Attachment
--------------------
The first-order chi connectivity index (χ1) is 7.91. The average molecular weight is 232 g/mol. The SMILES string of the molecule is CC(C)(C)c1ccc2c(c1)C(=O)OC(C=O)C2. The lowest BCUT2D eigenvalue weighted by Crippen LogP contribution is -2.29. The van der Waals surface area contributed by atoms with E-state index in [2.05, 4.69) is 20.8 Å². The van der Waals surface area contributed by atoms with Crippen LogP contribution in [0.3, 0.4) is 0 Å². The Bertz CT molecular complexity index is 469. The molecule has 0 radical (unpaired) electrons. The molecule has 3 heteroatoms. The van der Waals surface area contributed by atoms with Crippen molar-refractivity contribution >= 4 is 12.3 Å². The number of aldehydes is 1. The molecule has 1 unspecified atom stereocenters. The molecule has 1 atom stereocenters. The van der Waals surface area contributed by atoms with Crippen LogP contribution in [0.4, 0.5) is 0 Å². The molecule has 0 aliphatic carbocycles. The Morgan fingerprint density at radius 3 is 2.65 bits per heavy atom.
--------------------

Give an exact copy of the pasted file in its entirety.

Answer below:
The first-order chi connectivity index (χ1) is 7.91. The average molecular weight is 232 g/mol. The SMILES string of the molecule is CC(C)(C)c1ccc2c(c1)C(=O)OC(C=O)C2. The lowest BCUT2D eigenvalue weighted by Crippen LogP contribution is -2.29. The van der Waals surface area contributed by atoms with E-state index in [2.05, 4.69) is 20.8 Å². The van der Waals surface area contributed by atoms with Crippen LogP contribution in [0.3, 0.4) is 0 Å². The Bertz CT molecular complexity index is 469. The molecule has 0 radical (unpaired) electrons. The molecule has 3 heteroatoms. The van der Waals surface area contributed by atoms with Crippen molar-refractivity contribution >= 4 is 12.3 Å². The number of aldehydes is 1. The molecule has 1 unspecified atom stereocenters. The molecule has 1 atom stereocenters. The van der Waals surface area contributed by atoms with Crippen LogP contribution in [0.4, 0.5) is 0 Å². The molecule has 0 aliphatic carbocycles. The Morgan fingerprint density at radius 3 is 2.65 bits per heavy atom.